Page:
After hovering around the price all week, Apple closed at exactly $500 today. As in, five hundred dollars and zero cents. Is that a coincidence or what?
In all likelihood, the stock was pinned to $500 by options traders attempting to hedge their bets that Apple would rise or fall.
Options give you the right to buy or sell a stock at a certain amount, known as the strike price. For instance, an investor who holds a $500 call option for Apple expiring tomorrow—there are lots of these options—could buy the stock for $500 on the next trading day, Jan. 22. That investor would have wanted Apple to close above $500 today, so she could get the stock at a discount.
Put options work the opposite way, permitting the investor to sell the stock at the strike price. So anyone holding a $500 put option for Apple that expires tomorrow—there are lots of those, as well—would have wanted the stock to close below $500 today.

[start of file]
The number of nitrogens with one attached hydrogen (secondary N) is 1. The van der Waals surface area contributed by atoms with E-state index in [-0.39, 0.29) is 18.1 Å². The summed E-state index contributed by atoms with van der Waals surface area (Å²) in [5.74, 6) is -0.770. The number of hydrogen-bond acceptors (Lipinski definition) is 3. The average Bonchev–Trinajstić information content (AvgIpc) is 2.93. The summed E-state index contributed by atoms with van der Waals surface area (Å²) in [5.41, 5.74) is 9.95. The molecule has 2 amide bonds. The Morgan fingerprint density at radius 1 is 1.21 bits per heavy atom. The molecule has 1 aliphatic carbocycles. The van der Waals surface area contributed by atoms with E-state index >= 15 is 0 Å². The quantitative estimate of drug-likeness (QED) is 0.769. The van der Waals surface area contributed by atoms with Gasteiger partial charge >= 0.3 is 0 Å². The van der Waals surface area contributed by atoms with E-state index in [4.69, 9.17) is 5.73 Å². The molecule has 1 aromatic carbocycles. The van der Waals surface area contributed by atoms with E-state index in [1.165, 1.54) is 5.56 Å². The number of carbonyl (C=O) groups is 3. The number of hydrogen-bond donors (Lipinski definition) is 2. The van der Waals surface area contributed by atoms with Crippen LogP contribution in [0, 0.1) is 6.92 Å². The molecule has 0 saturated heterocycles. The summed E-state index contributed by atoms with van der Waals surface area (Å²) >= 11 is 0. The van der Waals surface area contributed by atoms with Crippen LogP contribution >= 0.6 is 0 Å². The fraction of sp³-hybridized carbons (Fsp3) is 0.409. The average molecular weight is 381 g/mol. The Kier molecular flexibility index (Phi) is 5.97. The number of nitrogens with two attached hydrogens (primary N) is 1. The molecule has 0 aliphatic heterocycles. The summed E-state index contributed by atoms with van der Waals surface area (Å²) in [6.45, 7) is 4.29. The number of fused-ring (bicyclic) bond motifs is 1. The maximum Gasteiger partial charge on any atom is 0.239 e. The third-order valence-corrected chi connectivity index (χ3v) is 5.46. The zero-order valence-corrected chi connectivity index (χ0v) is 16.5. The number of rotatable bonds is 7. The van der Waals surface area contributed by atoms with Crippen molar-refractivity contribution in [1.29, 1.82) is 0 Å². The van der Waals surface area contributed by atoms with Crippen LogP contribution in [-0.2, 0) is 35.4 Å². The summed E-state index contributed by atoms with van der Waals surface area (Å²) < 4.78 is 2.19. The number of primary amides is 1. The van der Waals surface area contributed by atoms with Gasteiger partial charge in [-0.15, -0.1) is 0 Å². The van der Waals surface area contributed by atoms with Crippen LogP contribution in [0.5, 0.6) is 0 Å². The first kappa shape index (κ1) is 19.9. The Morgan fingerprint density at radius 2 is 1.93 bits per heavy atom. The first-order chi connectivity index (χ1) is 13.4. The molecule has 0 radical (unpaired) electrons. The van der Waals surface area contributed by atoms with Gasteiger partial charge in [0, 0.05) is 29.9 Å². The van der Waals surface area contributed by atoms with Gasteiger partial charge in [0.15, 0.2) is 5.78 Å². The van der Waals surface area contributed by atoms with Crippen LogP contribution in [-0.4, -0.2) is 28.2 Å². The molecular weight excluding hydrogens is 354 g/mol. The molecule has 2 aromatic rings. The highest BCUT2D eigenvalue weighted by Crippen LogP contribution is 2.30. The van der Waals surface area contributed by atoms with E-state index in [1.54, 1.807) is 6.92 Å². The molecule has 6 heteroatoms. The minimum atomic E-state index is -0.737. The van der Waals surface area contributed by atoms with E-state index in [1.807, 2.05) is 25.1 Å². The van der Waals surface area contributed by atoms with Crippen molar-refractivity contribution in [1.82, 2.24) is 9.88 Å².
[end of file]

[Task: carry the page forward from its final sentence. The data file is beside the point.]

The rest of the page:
But options traders aren’t reckless, so when they buy call options, betting that the stock will rise, they usually also sell shares of the stock itself, in case it actually falls. And vice-versa for put options. That’s known as a hedge.
As a result, on a day when lots of Apple options are expiring at a strike price of $500, options investors were also likely buying and selling Apple stock around that level, as well. And, indeed, trading in Apple stock picked up in the final hour today until finally settling at precisely $500. That’s probably because so many options traders were on both sides of the bet that Apple would end up above or below $500. This is called strike pinning, and it’s increasingly common as trading in stock options grows more popular.
So who wins in this situation? Well, in a sense, no one, because the options for Apple at a $500 strike expiring tomorrow don’t represent a deal for anyone. But options traders undoubtedly made and lost money along the way by exchanging Apple options as the price of those options fluctuated. And now they own lots of actual Apple stock, both from exercising their options to buy it at $500 (and other prices) and from their hedging before the options expired.
So if Apple, which reports its first-quarter earnings on Wednesday, is about to start rising, as some argue, plenty of institutional shareholders stand to make quite a bit. Pinning the stock down, in that sense, is a short-term sacrifice for a potentially huge gain to come.
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